Singer Chris Davis, 34, lives in Floyds Knobs, Indiana with his girlfriend of three years, Abby. Chris got a lot of his vocal inspiration from his mother, who sang country and church music and his grandfather, who played guitar and sang bluegrass. H was a bit of a black sheep in his family, constantly jamming to Prince, Depeche Mode and Stone Temple Pilots.

In the late Nineties, Davis was the vocalist in Superface, a rock band that did well, even showcasing for record labels in NYC and opening for Kid Rock. A better-than-average band, Superface had a solid following, but they were not very reliable and had a few issues. The group lasted from 1997 to 2003.

Chris recalled a memorable night playing with Superface: "We were opening up for The Kiss Army at The Toy Tiger in late '99 and Travis Meeks of Days Of The New was buying shots of Jaeger for everyone by the trayful. After about seven shots, I was plastered and commenced staggering around, knocking the Tiger's time clock off the wall and basically throwing up all over everything. It was a mess."

The Message

"Money is the root of all evil. We aren't in this for the money at all.

"Sure, having money is great but we are in it to get the message out, what the meanings behind the songs are. To reach the individual. In this day and age, that often gets lost in all the website / promoting / networking opportunities out there. Having the average person get the meaning through the emotion of the words and music is what is important to us as a band."

The Next Level

The band wants the opportunity to open for some nationally touring rock bands. The lack of those opportunities really gets under their skins.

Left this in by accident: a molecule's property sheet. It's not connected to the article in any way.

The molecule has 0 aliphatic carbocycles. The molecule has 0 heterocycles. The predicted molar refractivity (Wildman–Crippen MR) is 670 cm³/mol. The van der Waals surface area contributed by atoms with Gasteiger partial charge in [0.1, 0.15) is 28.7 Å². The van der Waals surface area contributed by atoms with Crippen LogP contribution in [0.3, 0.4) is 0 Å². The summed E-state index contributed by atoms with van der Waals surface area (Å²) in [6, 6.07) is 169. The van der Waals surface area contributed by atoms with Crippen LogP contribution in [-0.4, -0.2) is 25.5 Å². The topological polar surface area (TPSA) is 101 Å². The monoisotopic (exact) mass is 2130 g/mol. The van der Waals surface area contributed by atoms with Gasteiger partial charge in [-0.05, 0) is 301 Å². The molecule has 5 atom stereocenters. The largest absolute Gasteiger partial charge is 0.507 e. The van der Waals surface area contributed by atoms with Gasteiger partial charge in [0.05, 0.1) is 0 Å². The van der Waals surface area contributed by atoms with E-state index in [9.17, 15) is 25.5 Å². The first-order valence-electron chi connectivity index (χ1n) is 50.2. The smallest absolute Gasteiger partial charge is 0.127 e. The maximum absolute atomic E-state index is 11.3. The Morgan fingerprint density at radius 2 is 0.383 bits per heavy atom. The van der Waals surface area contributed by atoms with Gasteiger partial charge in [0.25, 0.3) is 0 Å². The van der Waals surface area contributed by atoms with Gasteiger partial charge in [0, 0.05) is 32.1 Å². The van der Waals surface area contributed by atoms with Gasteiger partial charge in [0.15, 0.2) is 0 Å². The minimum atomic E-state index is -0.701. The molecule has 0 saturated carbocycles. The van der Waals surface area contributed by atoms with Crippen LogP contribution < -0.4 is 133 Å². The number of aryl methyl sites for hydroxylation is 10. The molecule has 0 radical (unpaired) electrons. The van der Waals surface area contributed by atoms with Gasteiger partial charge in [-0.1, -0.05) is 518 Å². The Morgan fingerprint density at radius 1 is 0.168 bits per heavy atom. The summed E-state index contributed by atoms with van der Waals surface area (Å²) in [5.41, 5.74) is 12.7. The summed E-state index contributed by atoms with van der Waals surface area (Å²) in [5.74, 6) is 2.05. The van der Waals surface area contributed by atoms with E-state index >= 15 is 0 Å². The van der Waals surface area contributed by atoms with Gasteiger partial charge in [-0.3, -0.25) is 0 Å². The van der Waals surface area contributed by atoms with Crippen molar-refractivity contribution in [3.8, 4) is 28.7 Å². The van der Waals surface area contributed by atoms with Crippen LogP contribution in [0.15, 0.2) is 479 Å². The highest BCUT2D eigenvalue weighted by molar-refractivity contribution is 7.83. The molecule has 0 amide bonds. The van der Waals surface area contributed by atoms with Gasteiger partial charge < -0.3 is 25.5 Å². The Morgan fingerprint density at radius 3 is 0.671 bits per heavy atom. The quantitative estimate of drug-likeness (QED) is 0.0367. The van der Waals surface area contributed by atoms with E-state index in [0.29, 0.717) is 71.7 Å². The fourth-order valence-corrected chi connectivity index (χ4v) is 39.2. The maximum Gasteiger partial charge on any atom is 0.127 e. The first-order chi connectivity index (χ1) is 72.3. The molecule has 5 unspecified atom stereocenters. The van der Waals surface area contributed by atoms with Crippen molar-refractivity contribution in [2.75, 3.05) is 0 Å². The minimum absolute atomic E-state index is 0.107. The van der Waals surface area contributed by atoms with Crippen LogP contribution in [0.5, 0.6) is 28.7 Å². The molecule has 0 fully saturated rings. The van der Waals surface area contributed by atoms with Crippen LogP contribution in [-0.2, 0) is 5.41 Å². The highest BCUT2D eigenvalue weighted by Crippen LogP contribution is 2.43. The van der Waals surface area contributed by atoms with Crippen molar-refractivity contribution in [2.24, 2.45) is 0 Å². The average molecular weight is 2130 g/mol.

The band is currently working on a brand-new five-song EP that includes one of their new songs "Not About You," which blew away the crowd when the band broke it out a few months back at a Phoenix Hill show.. As of now, the music is completed and Davis has begun to get his vocals together for the recording of the vocal tracks.

Then comes the mixing and mastering.

So look for the release of this fine southern Indiana bands new EP in the coming month or so.

Silent No More

"WLRS 105.1 has repeatedly given us the brush off for no good reason.

"We have been trying to get on a LRSfest for a few years now and have tried to get airplay there, yet we can't seem to get past the hypocritical political BS of it all.

"We believe all has to do with our manager (whom we don't blame one bit), whom WLRS doesn't like because he has friends at The FOX who let him on the air every now and then. We don't understand how this is reason enough to keep us, one of the top bands in town, from getting on LRSfest, or getting some airplay?

"It's not fair and it does get on our nerves very much so."

Chris Davis adds " I would like to give a big f**k you to the local newspaper , The Giveaway, in my hometown of Scottsburg Indiana, for utterly no support whatsoever for this band. I tried to show pride in my hometown and ended up being dissed."

We Wuuuuuuv You

"We've got to show some love to the people who have been with us and supporting us through thick and thin. Our girlfriends, who have always been behind our musical goals 100%, Bizkit for working his butt off trying to spread the word as best he can, our family (with great love), Chris Cassetta for doing an excellent job recording us and being so helpful, 93.1 the FOX for the constant support, Mudd is the best, Louie, Scott Clark and of course Eddy Metal for the help from the beginning. We also want to give a shout-out to our friends in Slokill and Asleep."